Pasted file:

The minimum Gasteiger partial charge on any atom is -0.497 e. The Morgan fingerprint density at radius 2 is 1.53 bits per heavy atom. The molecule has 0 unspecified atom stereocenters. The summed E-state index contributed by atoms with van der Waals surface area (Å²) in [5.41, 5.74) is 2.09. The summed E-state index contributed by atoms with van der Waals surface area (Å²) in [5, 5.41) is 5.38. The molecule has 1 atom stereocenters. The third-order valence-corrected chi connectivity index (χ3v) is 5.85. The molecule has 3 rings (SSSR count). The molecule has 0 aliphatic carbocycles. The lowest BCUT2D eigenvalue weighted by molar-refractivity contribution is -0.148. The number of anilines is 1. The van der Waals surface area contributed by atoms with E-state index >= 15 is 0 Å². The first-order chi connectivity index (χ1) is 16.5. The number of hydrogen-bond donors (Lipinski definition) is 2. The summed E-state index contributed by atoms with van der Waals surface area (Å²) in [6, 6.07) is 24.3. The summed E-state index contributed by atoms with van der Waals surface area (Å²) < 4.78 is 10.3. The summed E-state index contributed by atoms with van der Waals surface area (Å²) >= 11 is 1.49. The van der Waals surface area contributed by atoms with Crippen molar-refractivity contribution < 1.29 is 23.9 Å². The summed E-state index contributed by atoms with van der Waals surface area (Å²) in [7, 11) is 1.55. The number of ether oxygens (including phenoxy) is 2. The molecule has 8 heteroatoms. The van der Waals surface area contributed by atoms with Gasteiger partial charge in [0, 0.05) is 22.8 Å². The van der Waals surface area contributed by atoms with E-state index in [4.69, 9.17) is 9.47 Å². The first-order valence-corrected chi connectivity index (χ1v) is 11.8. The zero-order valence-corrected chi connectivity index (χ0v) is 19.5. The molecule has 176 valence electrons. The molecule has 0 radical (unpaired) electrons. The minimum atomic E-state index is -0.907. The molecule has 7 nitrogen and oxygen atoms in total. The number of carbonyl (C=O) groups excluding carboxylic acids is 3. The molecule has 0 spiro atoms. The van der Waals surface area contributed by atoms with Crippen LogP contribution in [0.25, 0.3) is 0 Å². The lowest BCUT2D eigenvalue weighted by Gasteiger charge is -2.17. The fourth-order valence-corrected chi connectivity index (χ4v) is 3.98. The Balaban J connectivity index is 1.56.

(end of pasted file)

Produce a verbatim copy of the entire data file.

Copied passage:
The minimum Gasteiger partial charge on any atom is -0.497 e. The Morgan fingerprint density at radius 2 is 1.53 bits per heavy atom. The molecule has 0 unspecified atom stereocenters. The summed E-state index contributed by atoms with van der Waals surface area (Å²) in [5.41, 5.74) is 2.09. The summed E-state index contributed by atoms with van der Waals surface area (Å²) in [5, 5.41) is 5.38. The molecule has 1 atom stereocenters. The third-order valence-corrected chi connectivity index (χ3v) is 5.85. The molecule has 3 rings (SSSR count). The molecule has 0 aliphatic carbocycles. The lowest BCUT2D eigenvalue weighted by molar-refractivity contribution is -0.148. The number of anilines is 1. The van der Waals surface area contributed by atoms with E-state index >= 15 is 0 Å². The first-order chi connectivity index (χ1) is 16.5. The number of hydrogen-bond donors (Lipinski definition) is 2. The summed E-state index contributed by atoms with van der Waals surface area (Å²) in [6, 6.07) is 24.3. The summed E-state index contributed by atoms with van der Waals surface area (Å²) < 4.78 is 10.3. The summed E-state index contributed by atoms with van der Waals surface area (Å²) >= 11 is 1.49. The van der Waals surface area contributed by atoms with Crippen molar-refractivity contribution < 1.29 is 23.9 Å². The summed E-state index contributed by atoms with van der Waals surface area (Å²) in [7, 11) is 1.55. The number of ether oxygens (including phenoxy) is 2. The molecule has 8 heteroatoms. The van der Waals surface area contributed by atoms with Gasteiger partial charge in [0, 0.05) is 22.8 Å². The van der Waals surface area contributed by atoms with E-state index in [4.69, 9.17) is 9.47 Å². The first-order valence-corrected chi connectivity index (χ1v) is 11.8. The zero-order valence-corrected chi connectivity index (χ0v) is 19.5. The molecule has 176 valence electrons. The molecule has 0 radical (unpaired) electrons. The minimum atomic E-state index is -0.907. The molecule has 7 nitrogen and oxygen atoms in total. The number of carbonyl (C=O) groups excluding carboxylic acids is 3. The molecule has 0 spiro atoms. The van der Waals surface area contributed by atoms with Crippen LogP contribution in [0.25, 0.3) is 0 Å². The lowest BCUT2D eigenvalue weighted by Gasteiger charge is -2.17. The fourth-order valence-corrected chi connectivity index (χ4v) is 3.98. The Balaban J connectivity index is 1.56.